How £1.4m research project hopes to tackle blackgrass

A team of experts is looking to use precision farming technology and artificial intelligence to tackle costly blackgrass infestations on UK farms.

Blackgrass is a weed that inhibits the growth of wheat crops and is estimated to be responsible for annual losses of up to 800,000t, with associated economic losses of about £400m. 

See also: Why brome is a rising problem when tackling blackgrass

The team hopes to reduce these losses with the help of a £1.45m grant from Defra and innovation agency Innovate UK, under the Farming Innovation Programme – Small R&D Partnership Projects. 

Bosch is the lead partner in the project, which comprises recognised experts from BASF Digital Farming, Chafer Machinery and Rothamsted Research. Each partner brings unique expertise.

Bosch is one of the leading companies for sensor and software technologies and will steer the project in collaboration with digital agriculture specialists BASF Digital Farming and sprayer manufacturer Chafer Machinery.

They will be supported and guided by the input of renowned experts in blackgrass from Rothamsted Research.

Rothamsted Research ecologist David Comont says: “Developing “smarter” systems which can automatically monitor and more precisely spray this weed has the potential to maximise control, while reducing both herbicide use and costs to farmers.”

Technical details

Using the Bosch Smart Spraying camera and software, Chafer will design innovative boom sprayers to detect, identify and map blackgrass at different growth stages within cereal crops across a farm. The smart sprayer technology will be tested on commercial farms selected from the Rothamsted Black-Grass Research Initiative (BGRI).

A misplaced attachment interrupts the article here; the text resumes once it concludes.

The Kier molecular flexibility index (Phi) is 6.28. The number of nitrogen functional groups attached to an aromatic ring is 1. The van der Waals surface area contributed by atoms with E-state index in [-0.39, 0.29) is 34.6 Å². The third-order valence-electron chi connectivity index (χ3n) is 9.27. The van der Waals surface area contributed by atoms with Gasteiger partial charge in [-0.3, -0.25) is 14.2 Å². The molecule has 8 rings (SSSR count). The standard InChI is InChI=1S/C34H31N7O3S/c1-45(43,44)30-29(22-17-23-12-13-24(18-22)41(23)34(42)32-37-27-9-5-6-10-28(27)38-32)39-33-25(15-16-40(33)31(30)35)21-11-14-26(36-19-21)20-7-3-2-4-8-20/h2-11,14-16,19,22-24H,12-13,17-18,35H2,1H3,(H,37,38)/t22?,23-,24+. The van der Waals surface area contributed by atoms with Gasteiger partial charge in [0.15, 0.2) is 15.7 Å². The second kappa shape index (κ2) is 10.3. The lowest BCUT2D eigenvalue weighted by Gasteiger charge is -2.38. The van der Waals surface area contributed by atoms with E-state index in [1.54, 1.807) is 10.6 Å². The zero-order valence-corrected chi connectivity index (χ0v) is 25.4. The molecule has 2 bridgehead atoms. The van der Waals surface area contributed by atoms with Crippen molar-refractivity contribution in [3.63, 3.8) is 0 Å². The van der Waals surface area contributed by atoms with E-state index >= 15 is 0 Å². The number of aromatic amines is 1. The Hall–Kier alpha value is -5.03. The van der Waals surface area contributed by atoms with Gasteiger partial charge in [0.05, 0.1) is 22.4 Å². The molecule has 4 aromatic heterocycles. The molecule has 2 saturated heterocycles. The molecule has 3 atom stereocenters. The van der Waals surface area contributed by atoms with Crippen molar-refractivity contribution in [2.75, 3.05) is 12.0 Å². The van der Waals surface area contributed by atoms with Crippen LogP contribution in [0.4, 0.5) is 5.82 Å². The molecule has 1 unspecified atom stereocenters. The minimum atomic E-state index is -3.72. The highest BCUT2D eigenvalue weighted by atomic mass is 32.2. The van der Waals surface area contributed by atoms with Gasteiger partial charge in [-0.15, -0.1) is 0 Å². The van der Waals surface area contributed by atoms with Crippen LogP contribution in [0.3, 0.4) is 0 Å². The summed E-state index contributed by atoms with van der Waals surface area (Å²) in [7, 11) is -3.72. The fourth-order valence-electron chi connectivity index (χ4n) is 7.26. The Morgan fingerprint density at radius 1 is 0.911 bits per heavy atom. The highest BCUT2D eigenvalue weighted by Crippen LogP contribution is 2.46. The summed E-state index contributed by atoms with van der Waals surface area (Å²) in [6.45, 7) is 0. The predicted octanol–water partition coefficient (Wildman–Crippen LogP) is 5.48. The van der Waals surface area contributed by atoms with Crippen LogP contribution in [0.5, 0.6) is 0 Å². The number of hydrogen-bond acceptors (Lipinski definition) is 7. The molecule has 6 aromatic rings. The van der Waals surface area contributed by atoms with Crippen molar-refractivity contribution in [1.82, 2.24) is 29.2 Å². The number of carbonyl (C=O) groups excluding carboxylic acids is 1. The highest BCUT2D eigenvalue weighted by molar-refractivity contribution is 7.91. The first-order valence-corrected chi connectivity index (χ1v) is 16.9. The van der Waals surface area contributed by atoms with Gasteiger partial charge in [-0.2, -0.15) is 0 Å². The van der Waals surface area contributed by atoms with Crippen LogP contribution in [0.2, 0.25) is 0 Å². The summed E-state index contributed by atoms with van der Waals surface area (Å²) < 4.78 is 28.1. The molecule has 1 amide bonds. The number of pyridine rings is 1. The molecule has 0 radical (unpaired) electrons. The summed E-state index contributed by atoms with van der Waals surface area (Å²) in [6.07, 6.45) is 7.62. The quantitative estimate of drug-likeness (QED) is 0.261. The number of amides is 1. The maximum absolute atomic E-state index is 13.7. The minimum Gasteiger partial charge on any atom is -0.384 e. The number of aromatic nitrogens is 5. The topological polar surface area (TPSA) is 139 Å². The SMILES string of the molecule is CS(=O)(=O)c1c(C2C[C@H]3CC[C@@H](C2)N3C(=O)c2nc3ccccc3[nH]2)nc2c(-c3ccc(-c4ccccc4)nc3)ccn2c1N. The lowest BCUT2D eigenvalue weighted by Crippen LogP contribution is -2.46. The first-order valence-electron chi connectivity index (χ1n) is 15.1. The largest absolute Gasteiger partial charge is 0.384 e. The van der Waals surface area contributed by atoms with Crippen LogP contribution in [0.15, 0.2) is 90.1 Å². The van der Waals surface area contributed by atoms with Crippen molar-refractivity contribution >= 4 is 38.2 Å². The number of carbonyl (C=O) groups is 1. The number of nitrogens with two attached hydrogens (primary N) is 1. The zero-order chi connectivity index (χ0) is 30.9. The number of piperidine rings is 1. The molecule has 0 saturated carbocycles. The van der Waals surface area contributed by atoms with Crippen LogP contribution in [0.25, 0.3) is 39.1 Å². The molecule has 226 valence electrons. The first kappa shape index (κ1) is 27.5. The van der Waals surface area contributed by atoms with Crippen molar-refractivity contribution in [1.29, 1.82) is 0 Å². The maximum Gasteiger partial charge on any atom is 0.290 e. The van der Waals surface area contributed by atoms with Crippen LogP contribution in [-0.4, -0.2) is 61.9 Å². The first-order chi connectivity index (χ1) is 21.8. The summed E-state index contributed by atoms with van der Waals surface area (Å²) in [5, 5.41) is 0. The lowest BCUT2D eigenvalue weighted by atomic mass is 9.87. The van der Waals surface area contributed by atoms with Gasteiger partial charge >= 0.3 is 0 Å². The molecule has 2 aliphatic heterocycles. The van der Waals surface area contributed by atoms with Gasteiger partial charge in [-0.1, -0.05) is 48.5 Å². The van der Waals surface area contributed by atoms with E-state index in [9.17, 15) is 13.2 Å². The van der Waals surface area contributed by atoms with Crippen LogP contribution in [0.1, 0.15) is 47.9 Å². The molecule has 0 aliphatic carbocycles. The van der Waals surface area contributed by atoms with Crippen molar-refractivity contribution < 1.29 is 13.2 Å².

Agronomists from Rothamsted will label the images and will support Bosch in training algorithms to recognise the weed in cereal crops. This information is then processed and analysed by BASF Digital Farming and delivered to its advanced xarvio Digital Farming Solutions crop optimisation platform.

In the platform, the information will be used to map infield populations to support the development of integrated weed management plans for targeted blackgrass control.

Overall, the persistent problem of blackgrass should reduce in severity and the ambition is, with enhanced mapping, to improve sustainable blackgrass management programmes. 

Additionally, beside a superior performance in blackgrass control, the project could result in reduced herbicide volumes sprayed in-field. This would minimise unintended direct consequences on other organisms and reduce the potential for leaching into other vulnerable ecosystems, such as waterways.

The funding was awarded as part of Defra’s Farming Innovation Programme and the UKRI Transforming Food Production challenge.